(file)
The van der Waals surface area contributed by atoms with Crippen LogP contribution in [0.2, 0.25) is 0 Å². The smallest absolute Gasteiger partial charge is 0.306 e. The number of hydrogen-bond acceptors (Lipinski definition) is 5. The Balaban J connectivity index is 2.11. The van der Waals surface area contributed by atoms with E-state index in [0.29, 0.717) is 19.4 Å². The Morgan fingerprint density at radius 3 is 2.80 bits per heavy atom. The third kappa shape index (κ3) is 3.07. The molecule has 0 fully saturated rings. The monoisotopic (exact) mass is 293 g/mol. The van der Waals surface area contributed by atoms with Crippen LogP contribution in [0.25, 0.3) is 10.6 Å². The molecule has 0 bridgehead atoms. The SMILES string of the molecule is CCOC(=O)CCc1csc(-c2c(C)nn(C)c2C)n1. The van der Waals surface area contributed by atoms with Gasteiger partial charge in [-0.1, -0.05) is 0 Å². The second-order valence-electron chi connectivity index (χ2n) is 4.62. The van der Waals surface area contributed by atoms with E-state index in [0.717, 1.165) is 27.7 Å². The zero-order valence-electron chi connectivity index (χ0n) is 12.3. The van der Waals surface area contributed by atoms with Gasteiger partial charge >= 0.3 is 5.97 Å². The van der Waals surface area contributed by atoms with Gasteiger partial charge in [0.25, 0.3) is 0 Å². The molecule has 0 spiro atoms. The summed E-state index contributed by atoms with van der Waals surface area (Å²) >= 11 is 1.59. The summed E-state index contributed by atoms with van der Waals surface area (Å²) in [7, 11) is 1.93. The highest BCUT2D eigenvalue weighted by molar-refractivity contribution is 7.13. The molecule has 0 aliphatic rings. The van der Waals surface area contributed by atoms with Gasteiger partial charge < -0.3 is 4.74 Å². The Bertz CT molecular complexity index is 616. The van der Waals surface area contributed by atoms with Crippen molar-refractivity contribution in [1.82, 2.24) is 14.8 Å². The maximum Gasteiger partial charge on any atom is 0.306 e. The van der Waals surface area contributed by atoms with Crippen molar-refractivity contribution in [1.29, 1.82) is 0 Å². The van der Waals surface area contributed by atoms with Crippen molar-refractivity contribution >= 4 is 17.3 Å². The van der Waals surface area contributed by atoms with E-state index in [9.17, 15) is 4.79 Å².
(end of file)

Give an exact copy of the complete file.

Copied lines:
The van der Waals surface area contributed by atoms with Crippen LogP contribution in [0.2, 0.25) is 0 Å². The smallest absolute Gasteiger partial charge is 0.306 e. The number of hydrogen-bond acceptors (Lipinski definition) is 5. The Balaban J connectivity index is 2.11. The van der Waals surface area contributed by atoms with E-state index in [0.29, 0.717) is 19.4 Å². The Morgan fingerprint density at radius 3 is 2.80 bits per heavy atom. The third kappa shape index (κ3) is 3.07. The molecule has 0 fully saturated rings. The monoisotopic (exact) mass is 293 g/mol. The van der Waals surface area contributed by atoms with Crippen LogP contribution in [0.25, 0.3) is 10.6 Å². The molecule has 0 bridgehead atoms. The SMILES string of the molecule is CCOC(=O)CCc1csc(-c2c(C)nn(C)c2C)n1. The van der Waals surface area contributed by atoms with Gasteiger partial charge in [-0.1, -0.05) is 0 Å². The second-order valence-electron chi connectivity index (χ2n) is 4.62. The van der Waals surface area contributed by atoms with E-state index in [0.717, 1.165) is 27.7 Å². The zero-order valence-electron chi connectivity index (χ0n) is 12.3. The van der Waals surface area contributed by atoms with Gasteiger partial charge >= 0.3 is 5.97 Å². The van der Waals surface area contributed by atoms with Gasteiger partial charge in [0.25, 0.3) is 0 Å². The molecule has 0 spiro atoms. The summed E-state index contributed by atoms with van der Waals surface area (Å²) >= 11 is 1.59. The summed E-state index contributed by atoms with van der Waals surface area (Å²) in [7, 11) is 1.93. The highest BCUT2D eigenvalue weighted by molar-refractivity contribution is 7.13. The molecule has 0 aliphatic rings. The van der Waals surface area contributed by atoms with Gasteiger partial charge < -0.3 is 4.74 Å². The Bertz CT molecular complexity index is 616. The van der Waals surface area contributed by atoms with Crippen molar-refractivity contribution in [1.82, 2.24) is 14.8 Å². The maximum Gasteiger partial charge on any atom is 0.306 e. The van der Waals surface area contributed by atoms with Crippen molar-refractivity contribution in [1.29, 1.82) is 0 Å². The van der Waals surface area contributed by atoms with Crippen molar-refractivity contribution >= 4 is 17.3 Å². The van der Waals surface area contributed by atoms with E-state index in [9.17, 15) is 4.79 Å².